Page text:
California v. Marsh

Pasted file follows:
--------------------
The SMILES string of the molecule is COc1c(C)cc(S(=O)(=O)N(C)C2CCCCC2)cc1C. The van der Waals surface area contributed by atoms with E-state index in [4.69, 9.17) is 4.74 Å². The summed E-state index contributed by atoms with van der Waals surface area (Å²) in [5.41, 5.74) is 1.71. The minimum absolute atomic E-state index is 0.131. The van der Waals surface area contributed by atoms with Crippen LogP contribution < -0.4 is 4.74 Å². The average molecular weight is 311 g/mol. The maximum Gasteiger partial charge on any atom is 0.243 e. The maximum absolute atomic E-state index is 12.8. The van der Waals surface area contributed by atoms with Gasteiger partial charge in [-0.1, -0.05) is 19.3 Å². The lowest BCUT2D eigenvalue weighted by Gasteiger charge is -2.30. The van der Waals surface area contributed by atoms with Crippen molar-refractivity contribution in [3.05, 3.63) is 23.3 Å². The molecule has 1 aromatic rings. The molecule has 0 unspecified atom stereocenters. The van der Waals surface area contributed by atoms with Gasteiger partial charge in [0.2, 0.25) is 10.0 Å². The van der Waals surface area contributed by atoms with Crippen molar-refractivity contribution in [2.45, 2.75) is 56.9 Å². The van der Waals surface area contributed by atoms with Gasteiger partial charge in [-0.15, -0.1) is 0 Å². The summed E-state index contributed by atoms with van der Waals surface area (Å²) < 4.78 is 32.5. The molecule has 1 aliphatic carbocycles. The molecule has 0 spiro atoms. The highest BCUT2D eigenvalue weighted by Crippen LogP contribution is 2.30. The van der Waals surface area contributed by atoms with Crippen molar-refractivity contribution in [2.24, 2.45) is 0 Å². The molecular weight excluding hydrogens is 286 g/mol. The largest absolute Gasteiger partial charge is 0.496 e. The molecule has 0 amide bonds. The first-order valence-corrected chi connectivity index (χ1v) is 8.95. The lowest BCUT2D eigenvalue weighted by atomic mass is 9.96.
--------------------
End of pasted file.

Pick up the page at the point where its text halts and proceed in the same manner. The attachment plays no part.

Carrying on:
A jury convicted defendant Spencer Marsh of assault with a deadly weapon and vandalism. The charges arose from an incident involving a formal Navy SEAL at a fitness club parking lot; the brake lines to the SEAL’s vehicle had been cut, and defendant was identified as a person on surveillance video under the SEAL’s vehicle at the times the SEAL was inside the club. The jury also found true the allegations in connection with count 1, that the deadly weapon used to commit this offense was a vehicle, and that defendant personally used this dangerous and deadly weapon; and in connection with count 2, that the amount of property damage was $400 or more. The court sentenced defendant to the midterm of three years in prison on count 1, and stayed under Penal Code section 654(a) a two-year midterm sentence on count 2. On appeal, defendant contended the evidence was insufficient to support his conviction of assault with a deadly weapon; that the court prejudicially erred in instructing the jury on the meaning of the phrase "deadly weapon"; and that defense counsel violated his constitutional rights by allegedly conceding during closing argument that defendant was guilty of the vandalism charge in count 2. Finding no reversible error, the Court of Appeal affirmed. View "California v. Marsh" on Justia Law